Women experience an unhealthy change in metabolic risk profile at menopause. The purpose of the present study was to determine effects of resistance training with or without transdermal estrogen therapy (ET) on adipose tissue mass and metabolic risk profile in early postmenopausal women.
A double-blinded randomized controlled trial, where healthy, untrained postmenopausal women were allocated to supervised resistance training with placebo (PLC, n = 16) or transdermal ET (n = 15) for 12 weeks. Endpoints with prespecified hypotheses were the change in total fat mass (FM) (main endpoint) and the change in visceral FM (secondary endpoint) from before to after the intervention. Additionally, prespecified endpoints of body composition, metabolic health-related blood markers, fat%, fat cell size, and lipogenic markers in subcutaneous adipose tissue (SAT) from abdominal and femoral region were explored.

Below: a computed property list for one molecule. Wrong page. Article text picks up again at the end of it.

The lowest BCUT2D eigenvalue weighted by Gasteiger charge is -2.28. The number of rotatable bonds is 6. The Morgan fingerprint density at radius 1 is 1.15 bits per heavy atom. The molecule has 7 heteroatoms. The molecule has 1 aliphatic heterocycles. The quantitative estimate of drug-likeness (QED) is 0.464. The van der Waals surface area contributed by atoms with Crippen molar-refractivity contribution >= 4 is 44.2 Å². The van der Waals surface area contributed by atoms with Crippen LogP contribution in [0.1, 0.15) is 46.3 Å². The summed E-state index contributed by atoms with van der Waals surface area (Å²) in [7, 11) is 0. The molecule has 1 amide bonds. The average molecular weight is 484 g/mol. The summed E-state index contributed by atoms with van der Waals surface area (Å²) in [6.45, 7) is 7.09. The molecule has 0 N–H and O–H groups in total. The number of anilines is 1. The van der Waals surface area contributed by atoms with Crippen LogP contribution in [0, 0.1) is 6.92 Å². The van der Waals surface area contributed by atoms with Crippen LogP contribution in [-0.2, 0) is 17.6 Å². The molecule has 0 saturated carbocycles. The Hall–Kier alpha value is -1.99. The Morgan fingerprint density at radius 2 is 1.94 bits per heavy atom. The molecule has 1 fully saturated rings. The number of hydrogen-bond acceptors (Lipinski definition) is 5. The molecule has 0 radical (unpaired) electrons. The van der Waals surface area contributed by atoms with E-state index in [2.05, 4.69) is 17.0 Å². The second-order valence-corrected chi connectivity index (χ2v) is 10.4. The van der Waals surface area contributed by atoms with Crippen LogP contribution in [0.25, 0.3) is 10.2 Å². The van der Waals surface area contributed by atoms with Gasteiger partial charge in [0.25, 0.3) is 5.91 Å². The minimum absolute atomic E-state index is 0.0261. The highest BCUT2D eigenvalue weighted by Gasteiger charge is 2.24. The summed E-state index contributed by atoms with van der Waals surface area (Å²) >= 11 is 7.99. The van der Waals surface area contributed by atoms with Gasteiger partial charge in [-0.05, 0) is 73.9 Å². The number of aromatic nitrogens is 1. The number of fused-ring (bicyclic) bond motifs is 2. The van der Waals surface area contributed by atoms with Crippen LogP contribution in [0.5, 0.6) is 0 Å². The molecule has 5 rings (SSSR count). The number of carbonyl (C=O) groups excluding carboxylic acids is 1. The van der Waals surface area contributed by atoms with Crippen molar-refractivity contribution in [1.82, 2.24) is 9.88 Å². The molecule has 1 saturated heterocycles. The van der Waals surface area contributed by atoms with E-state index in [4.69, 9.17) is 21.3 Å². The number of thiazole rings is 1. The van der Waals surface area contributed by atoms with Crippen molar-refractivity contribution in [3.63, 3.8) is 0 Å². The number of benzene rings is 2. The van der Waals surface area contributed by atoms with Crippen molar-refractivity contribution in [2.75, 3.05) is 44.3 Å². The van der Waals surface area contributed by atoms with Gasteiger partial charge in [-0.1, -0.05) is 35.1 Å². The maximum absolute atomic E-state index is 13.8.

Compared with the ET group, the PLC group experienced a greater reduction (time × treatment interaction P < 0.05) in total FM (PLC vs ET: −5.6% vs −1.1%) and visceral FM (−18.6% vs −6.8%), and femoral SAT (−5.6% vs 1.0%), but not abdominal SAT mass (−8.5% vs −2.8%, P = 0.15).
The ET group improved their metabolic blood profile by reduced low-density lipoprotein, glucose and hemoglobin A1c compared with PLC (time × treatment interaction P < 0.05). The intervention induced changes in lipolytic markers of abdominal SAT, whereas no changes were detected in femoral SAT.
Use of transdermal ET reduced adipose tissue loss, but improved metabolic blood markers when combined with 12 weeks of progressive resistance training in early postmenopausal women.